NHS Pay offer expected ‘within days’ and anticipated to be ‘between 2 and 3%’

Figures suggest that the most experienced front-line nurses are around £6144 per year worse off now than ten years ago.

James McKay
17 July 2021
A distraught nurse with a face mask resting on a hospital floor during the coronavirus pandemic.

The Government is expected to sell the rise as “a fair compromise”.

An announcement on NHS pay is expected by unions “within days” and an offer of “between 2 and 3%” is widely anticipated, multiple sources have told NursingNotes

ADVERTISEMENT

Senior sources from inside two large health unions independently told NursingNotes that a much-anticipated announcement on NHS pay will be made on Monday or Tuesday.

The Government is expected to sell the rise as “a fair compromise” after it originally asked the NHS Pay Review Body (NHSPRB) to recommend a rise of 1%.

A fair compromise.

“Unions have been working hard campaigning for a fair pay rise for NHS workers for over a year.”

“We fully expect the Government to sell a pay rise of between 2% and 3% as a fair compromise but members will already know that this doesn’t up for a decade of real-terms pay cuts,”, a source said.

ADVERTISEMENT

Figures suggest that the most experienced front-line nurses are around £6144 per year worse off now than ten years ago due to wages failing to keep up with the rate of inflation (RPI).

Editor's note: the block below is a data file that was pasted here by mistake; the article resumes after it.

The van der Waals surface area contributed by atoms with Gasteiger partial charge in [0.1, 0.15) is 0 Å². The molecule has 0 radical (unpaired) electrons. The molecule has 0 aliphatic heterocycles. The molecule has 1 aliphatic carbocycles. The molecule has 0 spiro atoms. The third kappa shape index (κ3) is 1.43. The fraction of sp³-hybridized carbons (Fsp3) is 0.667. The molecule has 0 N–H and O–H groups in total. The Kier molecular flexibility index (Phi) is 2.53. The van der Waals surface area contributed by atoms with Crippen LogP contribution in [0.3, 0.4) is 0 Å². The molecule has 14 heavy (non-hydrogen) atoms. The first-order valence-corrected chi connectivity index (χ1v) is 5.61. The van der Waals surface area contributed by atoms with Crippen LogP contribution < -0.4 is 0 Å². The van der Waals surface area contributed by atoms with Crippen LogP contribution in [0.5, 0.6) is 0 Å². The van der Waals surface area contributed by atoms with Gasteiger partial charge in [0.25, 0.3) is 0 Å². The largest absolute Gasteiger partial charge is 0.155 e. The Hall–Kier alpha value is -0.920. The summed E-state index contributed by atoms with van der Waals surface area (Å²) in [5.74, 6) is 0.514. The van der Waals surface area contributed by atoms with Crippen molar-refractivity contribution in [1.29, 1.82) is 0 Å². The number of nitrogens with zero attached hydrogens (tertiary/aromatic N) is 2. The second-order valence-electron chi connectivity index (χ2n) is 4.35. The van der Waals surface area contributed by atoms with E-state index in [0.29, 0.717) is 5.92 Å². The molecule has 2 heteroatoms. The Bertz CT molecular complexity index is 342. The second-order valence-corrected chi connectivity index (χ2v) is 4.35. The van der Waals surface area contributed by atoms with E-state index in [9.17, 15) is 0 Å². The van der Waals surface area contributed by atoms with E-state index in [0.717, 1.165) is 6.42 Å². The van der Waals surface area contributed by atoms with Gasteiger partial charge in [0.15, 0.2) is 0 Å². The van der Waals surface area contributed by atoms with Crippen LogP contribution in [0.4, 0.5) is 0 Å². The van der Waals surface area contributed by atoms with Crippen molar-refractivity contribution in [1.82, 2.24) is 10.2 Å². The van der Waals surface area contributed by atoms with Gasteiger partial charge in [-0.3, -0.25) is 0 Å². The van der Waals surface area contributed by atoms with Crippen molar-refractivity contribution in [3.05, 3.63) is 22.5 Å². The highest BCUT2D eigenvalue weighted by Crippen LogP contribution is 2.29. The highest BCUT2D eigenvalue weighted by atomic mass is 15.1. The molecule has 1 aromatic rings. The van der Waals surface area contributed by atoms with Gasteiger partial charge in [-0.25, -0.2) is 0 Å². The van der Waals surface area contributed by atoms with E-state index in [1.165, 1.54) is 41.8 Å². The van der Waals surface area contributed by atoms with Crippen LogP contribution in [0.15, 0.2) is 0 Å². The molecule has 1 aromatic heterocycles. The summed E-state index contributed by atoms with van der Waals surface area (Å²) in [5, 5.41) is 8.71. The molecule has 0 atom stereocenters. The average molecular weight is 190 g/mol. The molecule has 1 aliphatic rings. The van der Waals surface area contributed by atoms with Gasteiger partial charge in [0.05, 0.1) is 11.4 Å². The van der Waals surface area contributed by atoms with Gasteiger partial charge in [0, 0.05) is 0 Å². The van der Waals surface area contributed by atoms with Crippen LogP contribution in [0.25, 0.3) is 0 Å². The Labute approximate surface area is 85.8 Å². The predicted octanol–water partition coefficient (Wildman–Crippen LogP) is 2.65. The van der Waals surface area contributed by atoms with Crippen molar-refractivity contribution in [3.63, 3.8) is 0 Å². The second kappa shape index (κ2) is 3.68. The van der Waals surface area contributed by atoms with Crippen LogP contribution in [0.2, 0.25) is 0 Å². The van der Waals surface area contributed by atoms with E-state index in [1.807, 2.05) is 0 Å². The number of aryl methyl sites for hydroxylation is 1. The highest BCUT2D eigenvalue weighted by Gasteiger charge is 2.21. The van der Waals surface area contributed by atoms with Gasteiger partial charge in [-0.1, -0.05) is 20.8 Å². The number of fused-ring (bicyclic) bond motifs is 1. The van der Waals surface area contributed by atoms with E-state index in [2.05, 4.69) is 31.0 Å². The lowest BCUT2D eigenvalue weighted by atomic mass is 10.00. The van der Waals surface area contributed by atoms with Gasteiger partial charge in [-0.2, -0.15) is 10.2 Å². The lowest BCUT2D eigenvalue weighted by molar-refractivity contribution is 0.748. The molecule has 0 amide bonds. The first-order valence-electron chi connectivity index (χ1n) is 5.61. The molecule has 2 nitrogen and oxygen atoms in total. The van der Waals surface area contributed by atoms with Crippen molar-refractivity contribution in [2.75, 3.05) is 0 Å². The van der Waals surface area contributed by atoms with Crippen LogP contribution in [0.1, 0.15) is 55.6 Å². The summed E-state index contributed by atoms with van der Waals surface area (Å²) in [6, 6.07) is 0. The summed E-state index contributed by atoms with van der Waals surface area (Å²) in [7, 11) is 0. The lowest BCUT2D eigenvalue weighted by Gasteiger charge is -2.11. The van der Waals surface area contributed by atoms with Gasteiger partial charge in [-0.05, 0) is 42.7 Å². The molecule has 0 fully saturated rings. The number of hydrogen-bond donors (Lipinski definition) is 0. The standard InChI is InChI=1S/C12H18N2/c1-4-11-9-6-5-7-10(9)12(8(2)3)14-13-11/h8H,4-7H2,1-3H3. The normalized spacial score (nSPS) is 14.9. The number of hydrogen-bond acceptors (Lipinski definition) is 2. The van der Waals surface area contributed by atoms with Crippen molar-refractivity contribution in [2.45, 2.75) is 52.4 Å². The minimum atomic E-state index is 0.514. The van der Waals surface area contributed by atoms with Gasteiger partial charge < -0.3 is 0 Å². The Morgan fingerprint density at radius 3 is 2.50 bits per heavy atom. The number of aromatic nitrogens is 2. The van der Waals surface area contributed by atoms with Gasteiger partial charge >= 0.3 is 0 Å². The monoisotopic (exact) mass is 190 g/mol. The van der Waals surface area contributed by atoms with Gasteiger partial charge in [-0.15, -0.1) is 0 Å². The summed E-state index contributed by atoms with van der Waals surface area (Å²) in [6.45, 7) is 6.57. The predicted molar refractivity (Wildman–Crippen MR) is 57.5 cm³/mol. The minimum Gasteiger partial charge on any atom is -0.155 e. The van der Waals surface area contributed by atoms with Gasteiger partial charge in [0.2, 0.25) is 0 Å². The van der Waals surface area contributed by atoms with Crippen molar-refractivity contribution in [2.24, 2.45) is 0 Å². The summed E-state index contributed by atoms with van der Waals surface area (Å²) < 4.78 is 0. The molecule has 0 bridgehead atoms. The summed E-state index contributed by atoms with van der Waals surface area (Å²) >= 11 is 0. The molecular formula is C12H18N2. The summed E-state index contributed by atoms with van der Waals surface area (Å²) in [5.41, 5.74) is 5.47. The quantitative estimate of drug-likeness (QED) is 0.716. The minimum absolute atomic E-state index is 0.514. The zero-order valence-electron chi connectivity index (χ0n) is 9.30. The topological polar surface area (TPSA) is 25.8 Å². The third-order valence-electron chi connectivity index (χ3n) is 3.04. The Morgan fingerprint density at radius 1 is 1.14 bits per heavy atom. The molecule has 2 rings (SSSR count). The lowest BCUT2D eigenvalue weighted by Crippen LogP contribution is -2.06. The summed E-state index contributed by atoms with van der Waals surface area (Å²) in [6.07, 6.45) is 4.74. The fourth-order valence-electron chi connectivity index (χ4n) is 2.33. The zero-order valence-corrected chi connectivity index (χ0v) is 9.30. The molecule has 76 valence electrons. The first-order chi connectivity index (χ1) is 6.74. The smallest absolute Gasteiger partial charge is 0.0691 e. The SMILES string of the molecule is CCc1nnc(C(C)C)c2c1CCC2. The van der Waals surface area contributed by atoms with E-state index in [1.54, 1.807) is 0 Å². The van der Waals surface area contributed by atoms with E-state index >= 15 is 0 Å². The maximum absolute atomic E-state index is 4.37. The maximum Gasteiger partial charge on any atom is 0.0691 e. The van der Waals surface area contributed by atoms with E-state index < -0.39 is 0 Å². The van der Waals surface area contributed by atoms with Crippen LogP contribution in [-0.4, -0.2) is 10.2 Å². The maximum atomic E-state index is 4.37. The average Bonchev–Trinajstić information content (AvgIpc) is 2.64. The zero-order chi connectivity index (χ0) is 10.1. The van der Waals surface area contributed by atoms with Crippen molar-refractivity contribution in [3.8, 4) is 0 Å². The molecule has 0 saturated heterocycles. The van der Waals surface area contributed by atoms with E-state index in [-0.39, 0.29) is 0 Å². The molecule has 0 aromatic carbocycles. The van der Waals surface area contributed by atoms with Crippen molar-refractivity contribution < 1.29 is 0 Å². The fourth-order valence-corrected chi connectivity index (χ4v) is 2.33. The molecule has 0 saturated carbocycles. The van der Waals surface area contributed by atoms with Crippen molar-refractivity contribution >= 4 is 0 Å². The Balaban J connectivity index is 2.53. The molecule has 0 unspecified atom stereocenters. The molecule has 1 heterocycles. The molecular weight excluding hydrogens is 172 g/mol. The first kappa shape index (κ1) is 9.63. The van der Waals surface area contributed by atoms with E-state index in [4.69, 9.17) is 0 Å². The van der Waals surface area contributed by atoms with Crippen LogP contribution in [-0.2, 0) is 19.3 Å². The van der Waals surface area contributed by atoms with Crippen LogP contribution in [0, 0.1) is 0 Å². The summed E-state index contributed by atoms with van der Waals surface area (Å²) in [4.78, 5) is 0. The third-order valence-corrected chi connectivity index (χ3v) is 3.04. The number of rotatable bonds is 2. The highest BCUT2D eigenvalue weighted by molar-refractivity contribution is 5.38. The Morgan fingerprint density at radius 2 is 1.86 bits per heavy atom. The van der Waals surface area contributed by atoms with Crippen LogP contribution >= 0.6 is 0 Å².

In stark contrast, Scotland’s NHS workers have recently accepted a 4% pay deal backdated to December 2020 plus an additional £500 lump sum rewarding their hard work during the pandemic.

Following the announcement health unions will ballot their members to either accept or reject the pay offer.

Earlier this year the Royal College of Nursing (RCN) announced a £35 million strike fund to fight for fair pay if members decided to take industrial action.

ADVERTISEMENT

Deserve a fair wage.

Nurses United UK, who have been campaigning for a 15% restorative rise since last year, say this would still fall significantly short of what NHS workers deserve.

Jemma James a frontline nurse and Nurses United’s Convenor said: “Health and social care workers deserve a fair wage.

“We don’t deserve picking up overtime to the point of burnout, or working multiple jobs, or being forced to leave our professions just to make ends meet.

“We need more staff and we need the staff we have to be able to focus on their job, not where their next meal is coming from. Fair pay improves recruitment and retention. Fair pay means better, safer care.”

guest
0 Comments
Inline Feedbacks
View all comments